dome world

Terraform Mars: Elon Musk says a Mars city of ‘glass domes’ comes first

The SpaceX CEO wants to build a city on Mars by 2050.

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Elon Musk wants to build a city on Mars — a project that would be a precursor to making the planet more Earth-like.

On Wednesday, the SpaceX CEO explained via Twitter that this city would involve "life in glass domes at first." The planet would "eventually" be "terraformed to support life, like Earth." While the planet-changing process would be "too slow to be relevant in our lifetime [...] we can establish a human base there in our lifetime." If the worst comes to the worst, Musk explained, "at least a future spacefaring civilization — discovering our ruins — will be impressed humans got that far."

Want to learn more about SpaceX's plans to explore the Solar System? Check out Musk Reads+ for exclusive interviews, analysis, and more.

The comments outline what is perhaps SpaceX's most ambitious plan: send the first humans to Mars, build out a city, and establish a permanent settlement. No biggie.

While Musk does not believe humans will terraform the planet in his lifetime, he said in 2019 that SpaceX's plan would enable humanity to "become a multi-planet civilization while that window is open."

The company is currently developing the Starship to fulfill the first step in this plan. The fully-reusable ship, measuring around 400 feet tall when paired with the Super Heavy booster, is designed to send over 150 tons or 100 people to space at once. SpaceX launched a full-size prototype of the ship in August to an altitude of 500 feet, and plans to launch even higher over time.

Its Raptor engines use liquid oxygen and methane as fuel as opposed to the kerosene-fueled Merlin engines on the Falcon 9. That means humans can land on Mars, harvest fuel from the planet, and either return home or venture out further. New York-based Air Company released designs in October for such a fueling station.

SpaceX confirmed a fuel station would form part of the initial base, with the ships acting as the initial habitats. Musk claimed in October that the first crewed Starship missions to Mars could launch in 2026.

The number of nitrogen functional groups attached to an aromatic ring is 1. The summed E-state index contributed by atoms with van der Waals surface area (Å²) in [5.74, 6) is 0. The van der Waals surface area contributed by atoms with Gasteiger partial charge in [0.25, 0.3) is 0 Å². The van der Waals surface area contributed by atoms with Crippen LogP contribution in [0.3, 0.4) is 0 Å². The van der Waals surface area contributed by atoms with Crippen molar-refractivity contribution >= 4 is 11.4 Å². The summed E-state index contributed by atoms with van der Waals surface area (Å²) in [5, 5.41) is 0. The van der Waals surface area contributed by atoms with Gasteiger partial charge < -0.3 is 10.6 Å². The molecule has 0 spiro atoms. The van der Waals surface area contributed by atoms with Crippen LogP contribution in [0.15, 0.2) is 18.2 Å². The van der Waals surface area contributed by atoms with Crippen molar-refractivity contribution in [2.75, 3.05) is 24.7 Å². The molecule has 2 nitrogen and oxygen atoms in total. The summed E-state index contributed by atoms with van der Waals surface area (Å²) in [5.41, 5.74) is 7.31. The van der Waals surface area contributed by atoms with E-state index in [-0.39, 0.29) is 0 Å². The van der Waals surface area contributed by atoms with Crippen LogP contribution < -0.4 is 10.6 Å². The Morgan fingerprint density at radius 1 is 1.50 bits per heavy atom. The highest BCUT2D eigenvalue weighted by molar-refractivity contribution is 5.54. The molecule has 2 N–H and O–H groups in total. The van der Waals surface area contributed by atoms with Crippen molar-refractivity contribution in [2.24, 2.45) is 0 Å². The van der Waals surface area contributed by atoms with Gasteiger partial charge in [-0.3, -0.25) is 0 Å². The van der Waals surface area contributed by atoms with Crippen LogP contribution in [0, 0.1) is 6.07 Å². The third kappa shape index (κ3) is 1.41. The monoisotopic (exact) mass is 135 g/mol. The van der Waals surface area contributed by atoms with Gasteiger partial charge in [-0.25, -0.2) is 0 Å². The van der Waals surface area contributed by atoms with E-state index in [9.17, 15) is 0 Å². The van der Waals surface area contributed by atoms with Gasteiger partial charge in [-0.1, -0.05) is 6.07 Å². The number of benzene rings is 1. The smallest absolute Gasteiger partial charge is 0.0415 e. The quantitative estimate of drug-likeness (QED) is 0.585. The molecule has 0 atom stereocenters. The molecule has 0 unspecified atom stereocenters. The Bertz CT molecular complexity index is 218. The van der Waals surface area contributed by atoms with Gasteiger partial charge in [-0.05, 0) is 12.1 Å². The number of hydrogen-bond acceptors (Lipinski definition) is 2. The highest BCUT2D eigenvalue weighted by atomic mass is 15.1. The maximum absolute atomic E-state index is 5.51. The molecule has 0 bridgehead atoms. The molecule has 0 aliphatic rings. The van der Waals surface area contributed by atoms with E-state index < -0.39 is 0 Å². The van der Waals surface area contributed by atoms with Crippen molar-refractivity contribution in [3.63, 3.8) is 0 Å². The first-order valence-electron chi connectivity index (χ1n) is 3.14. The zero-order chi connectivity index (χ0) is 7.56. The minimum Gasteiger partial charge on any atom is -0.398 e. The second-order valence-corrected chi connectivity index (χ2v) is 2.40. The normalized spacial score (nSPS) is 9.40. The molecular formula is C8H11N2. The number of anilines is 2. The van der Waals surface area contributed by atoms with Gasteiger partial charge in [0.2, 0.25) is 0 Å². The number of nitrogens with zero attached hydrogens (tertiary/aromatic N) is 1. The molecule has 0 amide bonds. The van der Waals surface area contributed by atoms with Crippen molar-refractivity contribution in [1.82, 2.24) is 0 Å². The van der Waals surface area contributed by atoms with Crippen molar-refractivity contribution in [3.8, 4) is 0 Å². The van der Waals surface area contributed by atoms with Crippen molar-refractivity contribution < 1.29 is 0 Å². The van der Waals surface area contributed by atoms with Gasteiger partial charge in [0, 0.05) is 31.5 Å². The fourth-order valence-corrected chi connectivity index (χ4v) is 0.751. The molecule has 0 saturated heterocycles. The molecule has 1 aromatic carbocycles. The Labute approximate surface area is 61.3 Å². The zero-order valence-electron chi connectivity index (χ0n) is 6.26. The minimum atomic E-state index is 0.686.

SpaceX's Starship on Mars.


From there, the firm plans to expand the base and make it self-sustaining. SpaceX engineer Paul Wooster explained in September 2018 the initial focus would be on establishing life support systems, enabling surface power, developing habitats, and building greenhouses. As the city expands, it could support scientific research projects in a similar fashion to the International Space Station. Musk has previously suggested the planet could even host pizzerias.

Terraforming would come much later, possibly after releasing carbon dioxide stored inside the planet. In August 2018, Musk shared a 1993 research paper that claimed humans could release the stores, walk around Mars with just a breathing apparatus, and ditch the need for a spacesuit. One of the author's papers, Mars Society president Robert Zubrin, claimed the soil may hold enough carbon dioxide to create an atmosphere of 300 millibars — comparable to that of Mount Everest.

The Inverse analysis — Musk may never see his long-term goal come to fruition, but the vision does generate excitement around the Starship project and SpaceX's plans to improve rocket technology.

There are some questionable elements of the plan. Researchers Bruce Jakosky of the University of Colorado Boulder and Christopher S. Edwards of Northern Arizona University found in August 2018 that Mars may only have enough carbon dioxide to create an atmosphere of 15 millibars.

Chinese billionaire Jack Ma clashed with Musk in August 2019 over the plans, which could cost up to one percent of global gross domestic product, declaring that Earth "needs more heroes."

Economics professor Guenter Lang, speaking to Inverse, also suggested the city could struggle to attract rich Earth-citizens willing to pay for the trip.

But the excitement generated by the long-term proposal could help support the shorter-term goals, like establishing a base and supporting scientific discovery. These goals are more likely to see results in Musk's lifetime.

Update 11/20 6 a.m. Eastern time: The article has been amended to clarify that 2026 refers to the first crewed Starship missions to Mars, rather than the first crewed Starship missions.

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